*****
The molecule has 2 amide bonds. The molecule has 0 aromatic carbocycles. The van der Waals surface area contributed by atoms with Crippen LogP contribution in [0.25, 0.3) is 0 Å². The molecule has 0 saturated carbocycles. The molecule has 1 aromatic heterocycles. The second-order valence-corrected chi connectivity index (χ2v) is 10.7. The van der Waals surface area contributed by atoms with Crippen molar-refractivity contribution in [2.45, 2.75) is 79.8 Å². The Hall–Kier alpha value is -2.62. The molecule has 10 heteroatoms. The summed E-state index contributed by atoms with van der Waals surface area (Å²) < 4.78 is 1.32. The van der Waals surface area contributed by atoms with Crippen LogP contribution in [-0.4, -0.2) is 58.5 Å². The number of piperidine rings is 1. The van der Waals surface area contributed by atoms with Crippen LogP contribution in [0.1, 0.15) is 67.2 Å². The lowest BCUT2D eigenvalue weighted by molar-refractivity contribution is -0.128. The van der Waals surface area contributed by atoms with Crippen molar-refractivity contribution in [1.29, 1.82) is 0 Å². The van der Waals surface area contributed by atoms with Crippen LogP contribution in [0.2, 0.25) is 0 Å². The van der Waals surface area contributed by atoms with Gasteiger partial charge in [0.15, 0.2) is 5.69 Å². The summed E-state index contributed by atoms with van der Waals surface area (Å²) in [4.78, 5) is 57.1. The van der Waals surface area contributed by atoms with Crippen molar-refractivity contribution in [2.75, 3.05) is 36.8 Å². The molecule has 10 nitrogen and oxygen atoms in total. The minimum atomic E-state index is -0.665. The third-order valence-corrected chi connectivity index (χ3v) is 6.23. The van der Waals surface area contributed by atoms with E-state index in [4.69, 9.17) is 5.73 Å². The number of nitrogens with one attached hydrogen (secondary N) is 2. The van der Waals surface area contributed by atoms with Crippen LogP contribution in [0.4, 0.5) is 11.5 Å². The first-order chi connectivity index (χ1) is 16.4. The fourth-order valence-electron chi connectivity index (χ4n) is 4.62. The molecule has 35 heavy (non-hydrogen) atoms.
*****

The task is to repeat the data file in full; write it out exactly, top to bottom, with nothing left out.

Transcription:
The molecule has 2 amide bonds. The molecule has 0 aromatic carbocycles. The van der Waals surface area contributed by atoms with Crippen LogP contribution in [0.25, 0.3) is 0 Å². The molecule has 0 saturated carbocycles. The molecule has 1 aromatic heterocycles. The second-order valence-corrected chi connectivity index (χ2v) is 10.7. The van der Waals surface area contributed by atoms with Crippen molar-refractivity contribution in [2.45, 2.75) is 79.8 Å². The Hall–Kier alpha value is -2.62. The molecule has 10 heteroatoms. The summed E-state index contributed by atoms with van der Waals surface area (Å²) < 4.78 is 1.32. The van der Waals surface area contributed by atoms with Crippen LogP contribution in [-0.4, -0.2) is 58.5 Å². The number of piperidine rings is 1. The van der Waals surface area contributed by atoms with Crippen LogP contribution in [0.1, 0.15) is 67.2 Å². The lowest BCUT2D eigenvalue weighted by molar-refractivity contribution is -0.128. The van der Waals surface area contributed by atoms with Crippen molar-refractivity contribution in [1.29, 1.82) is 0 Å². The van der Waals surface area contributed by atoms with Crippen LogP contribution in [0.2, 0.25) is 0 Å². The van der Waals surface area contributed by atoms with Gasteiger partial charge in [0.15, 0.2) is 5.69 Å². The summed E-state index contributed by atoms with van der Waals surface area (Å²) in [4.78, 5) is 57.1. The van der Waals surface area contributed by atoms with Crippen molar-refractivity contribution in [2.75, 3.05) is 36.8 Å². The molecule has 10 nitrogen and oxygen atoms in total. The minimum atomic E-state index is -0.665. The third-order valence-corrected chi connectivity index (χ3v) is 6.23. The van der Waals surface area contributed by atoms with E-state index in [4.69, 9.17) is 5.73 Å². The number of nitrogens with one attached hydrogen (secondary N) is 2. The van der Waals surface area contributed by atoms with Crippen LogP contribution in [0.4, 0.5) is 11.5 Å². The first-order chi connectivity index (χ1) is 16.4. The fourth-order valence-electron chi connectivity index (χ4n) is 4.62. The molecule has 35 heavy (non-hydrogen) atoms.